Nutrition, Cooking and hydration 

If you went in-season (15 June – 15 September) , you can use the cooking facilities of all refuges. This is part of the fee, that you pay for your campsite. There is gas, stove tops and pans, saucepans, frying pans. Spring and autumn time, there is risk of not having these comforts installed.

If you went light, I would recommend a low glycemic index meal replacement powder to be used during your long days, in addition to a light breakfast, a medium lunch and a heavy dinner. I used Ambronite the first year and Nano the second one. Both worked great, however Nano – even if it is less healthier than Ambronite – has 600kcals par sachet instead of only 400 and digests faster !

For breakfast, lunch and dinner I ate local sausages, cheese with a slice of bread ! I adapt to what I can buy. On the GR20 you cannot get a moringa-spinach-almondmilk-banana smoothie with spiruline tabs and coconut cream topping ! This why, even if I am not a big fan of it, I eat some gluten, some diary and some crap during my every day life. If you haven’t eaten pasta, lentils and goat-cheese for 5years and this was the only thing you could get during a hike, you would be in big trouble digesting it. I adapt to what I want to do.
The same true to calories. Most people have stomach upset, nausea or constipation, because of un-adapted stomach. If your life demands 2500kcals a day for a decade and suddenly you try to shove down on the “tube” the double of it, you’re stomach will say: Hell No ! Same true to oils and fats. I can do olive oil shots and butter slices if needed during long and slow events, but it needs practice !

TIPS:

  • Have enough cash for the whole journey as ATMs are non-existent. There might be 3 / 4 places where you can pay with a normal credit card on the whole trip and when a storm is in, it won’t work either ! No American Express at all, only MC or Visa ! So have cash !
  • Have at least 5 patches of compeed with you
  • Bring a digestive aid like citrate de betaine (Betain HCL) and a detoxifying agent like activated charcoal powder ! You don’t want to abandon or get messed up on the trail because of a small infection. 9 out of 10 hikers experience stomach issues during the GR20 !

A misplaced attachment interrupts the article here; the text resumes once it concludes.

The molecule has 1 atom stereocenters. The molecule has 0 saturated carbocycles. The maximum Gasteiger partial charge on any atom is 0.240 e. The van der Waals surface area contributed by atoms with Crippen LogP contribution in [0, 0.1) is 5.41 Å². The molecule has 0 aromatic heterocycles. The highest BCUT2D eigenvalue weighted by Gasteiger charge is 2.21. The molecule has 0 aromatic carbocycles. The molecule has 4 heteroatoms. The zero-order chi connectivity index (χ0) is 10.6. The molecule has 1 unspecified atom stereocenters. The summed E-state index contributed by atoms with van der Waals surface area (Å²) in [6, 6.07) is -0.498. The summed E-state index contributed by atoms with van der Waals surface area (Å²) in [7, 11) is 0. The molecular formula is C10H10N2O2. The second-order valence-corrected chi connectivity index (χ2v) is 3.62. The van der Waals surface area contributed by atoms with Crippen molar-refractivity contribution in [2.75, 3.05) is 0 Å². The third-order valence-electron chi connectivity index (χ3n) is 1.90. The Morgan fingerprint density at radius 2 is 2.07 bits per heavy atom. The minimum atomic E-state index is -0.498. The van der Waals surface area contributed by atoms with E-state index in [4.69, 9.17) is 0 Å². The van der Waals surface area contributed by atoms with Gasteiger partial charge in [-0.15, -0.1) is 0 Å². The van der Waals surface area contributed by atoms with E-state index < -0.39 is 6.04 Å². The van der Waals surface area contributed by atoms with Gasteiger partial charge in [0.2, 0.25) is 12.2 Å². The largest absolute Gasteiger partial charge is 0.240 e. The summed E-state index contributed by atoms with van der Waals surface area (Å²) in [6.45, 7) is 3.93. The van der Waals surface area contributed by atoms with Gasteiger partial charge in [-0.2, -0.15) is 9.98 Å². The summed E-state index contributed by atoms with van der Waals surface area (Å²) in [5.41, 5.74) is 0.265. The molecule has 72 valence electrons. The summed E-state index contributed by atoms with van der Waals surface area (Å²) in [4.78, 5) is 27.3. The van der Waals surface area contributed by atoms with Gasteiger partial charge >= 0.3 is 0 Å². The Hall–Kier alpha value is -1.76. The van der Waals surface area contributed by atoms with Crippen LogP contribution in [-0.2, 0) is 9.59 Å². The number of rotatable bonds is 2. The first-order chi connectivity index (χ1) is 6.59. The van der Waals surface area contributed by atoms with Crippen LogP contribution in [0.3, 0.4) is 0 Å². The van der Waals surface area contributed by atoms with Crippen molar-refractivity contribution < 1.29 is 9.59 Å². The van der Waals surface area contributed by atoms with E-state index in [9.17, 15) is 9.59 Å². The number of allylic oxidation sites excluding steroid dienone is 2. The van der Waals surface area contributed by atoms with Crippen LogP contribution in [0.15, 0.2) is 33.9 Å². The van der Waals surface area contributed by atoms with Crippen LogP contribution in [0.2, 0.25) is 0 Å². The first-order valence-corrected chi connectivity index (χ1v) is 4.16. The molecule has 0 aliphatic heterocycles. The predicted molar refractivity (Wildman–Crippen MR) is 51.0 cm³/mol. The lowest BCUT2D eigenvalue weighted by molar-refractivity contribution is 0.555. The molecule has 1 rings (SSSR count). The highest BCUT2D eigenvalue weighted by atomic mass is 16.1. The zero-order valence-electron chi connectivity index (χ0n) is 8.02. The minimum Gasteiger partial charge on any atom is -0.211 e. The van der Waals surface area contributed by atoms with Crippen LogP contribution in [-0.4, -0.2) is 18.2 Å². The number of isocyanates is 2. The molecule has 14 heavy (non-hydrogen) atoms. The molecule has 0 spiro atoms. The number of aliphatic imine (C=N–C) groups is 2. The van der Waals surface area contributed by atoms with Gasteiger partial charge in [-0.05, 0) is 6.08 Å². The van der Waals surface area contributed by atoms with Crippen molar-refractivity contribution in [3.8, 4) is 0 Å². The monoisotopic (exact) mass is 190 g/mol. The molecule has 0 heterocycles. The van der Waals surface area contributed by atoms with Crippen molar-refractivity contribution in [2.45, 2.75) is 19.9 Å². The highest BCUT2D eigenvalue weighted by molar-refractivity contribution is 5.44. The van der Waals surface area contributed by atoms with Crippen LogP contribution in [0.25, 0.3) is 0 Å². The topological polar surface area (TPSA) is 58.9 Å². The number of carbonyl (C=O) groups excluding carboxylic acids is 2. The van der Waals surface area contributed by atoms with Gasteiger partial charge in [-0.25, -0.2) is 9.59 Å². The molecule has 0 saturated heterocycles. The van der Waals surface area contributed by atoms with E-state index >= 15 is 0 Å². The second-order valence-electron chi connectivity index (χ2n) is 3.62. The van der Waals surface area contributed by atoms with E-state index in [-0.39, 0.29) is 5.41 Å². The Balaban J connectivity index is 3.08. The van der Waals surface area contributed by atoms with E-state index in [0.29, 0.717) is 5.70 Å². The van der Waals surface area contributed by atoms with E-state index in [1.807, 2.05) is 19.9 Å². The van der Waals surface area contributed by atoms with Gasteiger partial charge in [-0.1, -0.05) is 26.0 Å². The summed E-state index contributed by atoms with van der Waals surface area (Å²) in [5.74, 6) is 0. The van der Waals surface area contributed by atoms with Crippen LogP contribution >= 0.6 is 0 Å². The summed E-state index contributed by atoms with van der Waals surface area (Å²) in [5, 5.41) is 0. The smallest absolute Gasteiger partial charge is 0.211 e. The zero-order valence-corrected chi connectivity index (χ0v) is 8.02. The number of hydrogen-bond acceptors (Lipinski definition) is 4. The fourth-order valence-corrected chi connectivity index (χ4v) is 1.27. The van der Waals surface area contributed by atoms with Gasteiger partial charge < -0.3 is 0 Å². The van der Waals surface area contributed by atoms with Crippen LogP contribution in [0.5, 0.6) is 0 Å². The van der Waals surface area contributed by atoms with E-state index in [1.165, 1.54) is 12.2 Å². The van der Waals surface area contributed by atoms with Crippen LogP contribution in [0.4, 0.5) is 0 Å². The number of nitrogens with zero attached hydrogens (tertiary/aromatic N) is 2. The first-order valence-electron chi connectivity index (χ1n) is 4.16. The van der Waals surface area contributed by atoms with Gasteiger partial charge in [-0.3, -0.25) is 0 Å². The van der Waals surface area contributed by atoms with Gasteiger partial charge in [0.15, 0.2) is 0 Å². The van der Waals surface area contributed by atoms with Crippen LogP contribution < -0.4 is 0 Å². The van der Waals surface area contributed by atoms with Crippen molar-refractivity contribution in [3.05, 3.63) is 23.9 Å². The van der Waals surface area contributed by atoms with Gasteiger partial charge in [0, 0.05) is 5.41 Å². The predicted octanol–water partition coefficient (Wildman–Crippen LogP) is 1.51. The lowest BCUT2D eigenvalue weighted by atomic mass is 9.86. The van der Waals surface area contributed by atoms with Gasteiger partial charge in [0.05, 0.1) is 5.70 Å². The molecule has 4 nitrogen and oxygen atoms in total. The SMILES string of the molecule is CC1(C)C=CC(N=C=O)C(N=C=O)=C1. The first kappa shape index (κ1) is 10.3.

• If you were really sensitive, use a Katadyn or Water2GO purification bottle all the time !
  • Book your trip properly as local transport is crazy unorganised and self driven. Have at least 2 days to spare !!! That means that if the bus driver decides to arrive late and during the trip he wants to pick up his friends or stop chatting and smoke a cigarette, he will do that. Also the ferry is late 9 out of 10 times.
  • Taxi is expensive and unreliable. They are not too frequent either, so you must have a phone number as you cannot just hitch a ride from the roadside! Sunday fares are even more expensive !
  • Hitchhiking works ! From the middle of nowhere, I found 6cars in 5hours to get to Ajaccio !
  • Do not eat much in the refuges, but favour the shepherd-huts ! L’onzo, copa, sausages, goat and sheep cheese and of course the local bakery produce !
  • Do not miss the opportunities to have a bath in the creeks. It will cool you down, work as a shower and rejuvenate your whole body !
  • Learn how to enjoy life and basic foods. It is faster, cheaper and more efficient, than eating and waiting in a restaurant. For instance in Vizzavone, I found eggs, tartare and some veggies. An immediate beefy omelette I made in just 20minutes and had 6boiled eggs next morning.
  • Learn how to control your effort and learn about endurance. The body likes to slowly warm up and to move with a regular effort all day ! 90% of all hikers and trail runners start each day too fast, get into the red zone on each climb and feel like smoked every night. As a 35 year old your HR should never go over 145 ! There is no point, even if you went for a serious time !
  • Last but not least, enjoy every single moment of the trip ! If you were out of your comfort zone, you might be doing something really not right !

This article might not cover everything. If you had questions, suggestions or other info to add, please leave a comment !!!